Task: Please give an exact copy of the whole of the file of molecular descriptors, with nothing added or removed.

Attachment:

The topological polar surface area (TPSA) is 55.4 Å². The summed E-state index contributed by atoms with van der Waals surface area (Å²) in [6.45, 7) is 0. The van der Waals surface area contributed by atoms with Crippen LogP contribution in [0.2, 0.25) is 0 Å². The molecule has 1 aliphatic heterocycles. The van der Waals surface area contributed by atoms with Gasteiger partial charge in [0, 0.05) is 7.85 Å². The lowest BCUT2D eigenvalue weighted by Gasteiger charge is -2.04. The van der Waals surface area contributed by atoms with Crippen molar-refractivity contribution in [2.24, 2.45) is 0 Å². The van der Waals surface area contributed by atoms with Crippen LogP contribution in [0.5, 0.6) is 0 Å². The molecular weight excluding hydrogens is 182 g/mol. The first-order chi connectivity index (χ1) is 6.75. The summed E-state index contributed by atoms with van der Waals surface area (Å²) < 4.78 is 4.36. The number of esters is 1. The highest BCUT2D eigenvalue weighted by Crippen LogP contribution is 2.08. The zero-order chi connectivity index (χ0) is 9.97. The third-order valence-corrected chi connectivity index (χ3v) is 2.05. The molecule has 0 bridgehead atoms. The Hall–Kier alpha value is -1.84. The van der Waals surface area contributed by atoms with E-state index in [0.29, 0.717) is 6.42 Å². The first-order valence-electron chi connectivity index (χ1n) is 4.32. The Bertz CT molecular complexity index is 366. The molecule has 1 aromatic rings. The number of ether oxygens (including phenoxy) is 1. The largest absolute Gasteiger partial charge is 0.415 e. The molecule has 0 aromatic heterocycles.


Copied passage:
The topological polar surface area (TPSA) is 55.4 Å². The summed E-state index contributed by atoms with van der Waals surface area (Å²) in [6.45, 7) is 0. The van der Waals surface area contributed by atoms with Crippen LogP contribution in [0.2, 0.25) is 0 Å². The molecule has 1 aliphatic heterocycles. The van der Waals surface area contributed by atoms with Gasteiger partial charge in [0, 0.05) is 7.85 Å². The lowest BCUT2D eigenvalue weighted by Gasteiger charge is -2.04. The van der Waals surface area contributed by atoms with Crippen molar-refractivity contribution in [2.24, 2.45) is 0 Å². The van der Waals surface area contributed by atoms with Crippen LogP contribution in [0.5, 0.6) is 0 Å². The molecular weight excluding hydrogens is 182 g/mol. The first-order chi connectivity index (χ1) is 6.75. The summed E-state index contributed by atoms with van der Waals surface area (Å²) < 4.78 is 4.36. The number of esters is 1. The highest BCUT2D eigenvalue weighted by Crippen LogP contribution is 2.08. The zero-order chi connectivity index (χ0) is 9.97. The third-order valence-corrected chi connectivity index (χ3v) is 2.05. The molecule has 0 bridgehead atoms. The Hall–Kier alpha value is -1.84. The van der Waals surface area contributed by atoms with E-state index in [0.29, 0.717) is 6.42 Å². The first-order valence-electron chi connectivity index (χ1n) is 4.32. The Bertz CT molecular complexity index is 366. The molecule has 1 aromatic rings. The number of ether oxygens (including phenoxy) is 1. The largest absolute Gasteiger partial charge is 0.415 e. The molecule has 0 aromatic heterocycles.